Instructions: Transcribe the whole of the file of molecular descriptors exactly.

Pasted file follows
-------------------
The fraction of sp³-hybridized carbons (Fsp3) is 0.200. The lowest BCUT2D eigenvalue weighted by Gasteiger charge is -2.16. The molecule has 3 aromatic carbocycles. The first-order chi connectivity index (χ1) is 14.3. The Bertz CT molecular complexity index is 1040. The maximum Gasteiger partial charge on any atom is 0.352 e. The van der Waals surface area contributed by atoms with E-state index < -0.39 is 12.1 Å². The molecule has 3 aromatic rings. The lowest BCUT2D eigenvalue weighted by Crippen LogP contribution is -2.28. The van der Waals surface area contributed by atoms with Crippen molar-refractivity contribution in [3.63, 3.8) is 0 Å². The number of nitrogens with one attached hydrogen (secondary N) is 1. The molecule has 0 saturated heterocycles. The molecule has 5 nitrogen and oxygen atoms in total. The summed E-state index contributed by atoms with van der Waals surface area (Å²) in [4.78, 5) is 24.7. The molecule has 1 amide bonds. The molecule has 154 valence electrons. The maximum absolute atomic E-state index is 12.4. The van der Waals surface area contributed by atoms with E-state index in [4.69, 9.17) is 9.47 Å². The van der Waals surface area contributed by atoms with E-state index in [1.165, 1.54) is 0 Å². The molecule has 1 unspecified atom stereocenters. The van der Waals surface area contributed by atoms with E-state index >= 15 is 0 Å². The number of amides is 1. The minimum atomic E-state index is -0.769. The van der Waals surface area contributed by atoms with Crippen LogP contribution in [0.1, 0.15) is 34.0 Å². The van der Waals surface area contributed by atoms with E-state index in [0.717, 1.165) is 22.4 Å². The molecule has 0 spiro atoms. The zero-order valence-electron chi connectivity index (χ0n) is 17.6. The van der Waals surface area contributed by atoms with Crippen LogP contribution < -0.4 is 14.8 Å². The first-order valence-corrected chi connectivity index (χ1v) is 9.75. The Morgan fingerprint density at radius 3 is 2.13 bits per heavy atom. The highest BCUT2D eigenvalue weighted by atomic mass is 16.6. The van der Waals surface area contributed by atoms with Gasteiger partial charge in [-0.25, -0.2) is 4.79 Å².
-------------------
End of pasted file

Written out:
The fraction of sp³-hybridized carbons (Fsp3) is 0.200. The lowest BCUT2D eigenvalue weighted by Gasteiger charge is -2.16. The molecule has 3 aromatic carbocycles. The first-order chi connectivity index (χ1) is 14.3. The Bertz CT molecular complexity index is 1040. The maximum Gasteiger partial charge on any atom is 0.352 e. The van der Waals surface area contributed by atoms with E-state index < -0.39 is 12.1 Å². The molecule has 3 aromatic rings. The lowest BCUT2D eigenvalue weighted by Crippen LogP contribution is -2.28. The van der Waals surface area contributed by atoms with Crippen molar-refractivity contribution in [3.63, 3.8) is 0 Å². The number of nitrogens with one attached hydrogen (secondary N) is 1. The molecule has 0 saturated heterocycles. The molecule has 5 nitrogen and oxygen atoms in total. The summed E-state index contributed by atoms with van der Waals surface area (Å²) in [4.78, 5) is 24.7. The molecule has 1 amide bonds. The molecule has 154 valence electrons. The maximum absolute atomic E-state index is 12.4. The van der Waals surface area contributed by atoms with E-state index in [4.69, 9.17) is 9.47 Å². The van der Waals surface area contributed by atoms with E-state index in [1.165, 1.54) is 0 Å². The molecule has 1 unspecified atom stereocenters. The van der Waals surface area contributed by atoms with E-state index >= 15 is 0 Å². The number of amides is 1. The minimum atomic E-state index is -0.769. The van der Waals surface area contributed by atoms with Crippen LogP contribution in [0.1, 0.15) is 34.0 Å². The van der Waals surface area contributed by atoms with E-state index in [0.717, 1.165) is 22.4 Å². The molecule has 0 spiro atoms. The zero-order valence-electron chi connectivity index (χ0n) is 17.6. The van der Waals surface area contributed by atoms with Crippen LogP contribution < -0.4 is 14.8 Å². The first-order valence-corrected chi connectivity index (χ1v) is 9.75. The Morgan fingerprint density at radius 3 is 2.13 bits per heavy atom. The highest BCUT2D eigenvalue weighted by atomic mass is 16.6. The van der Waals surface area contributed by atoms with Gasteiger partial charge in [-0.25, -0.2) is 4.79 Å².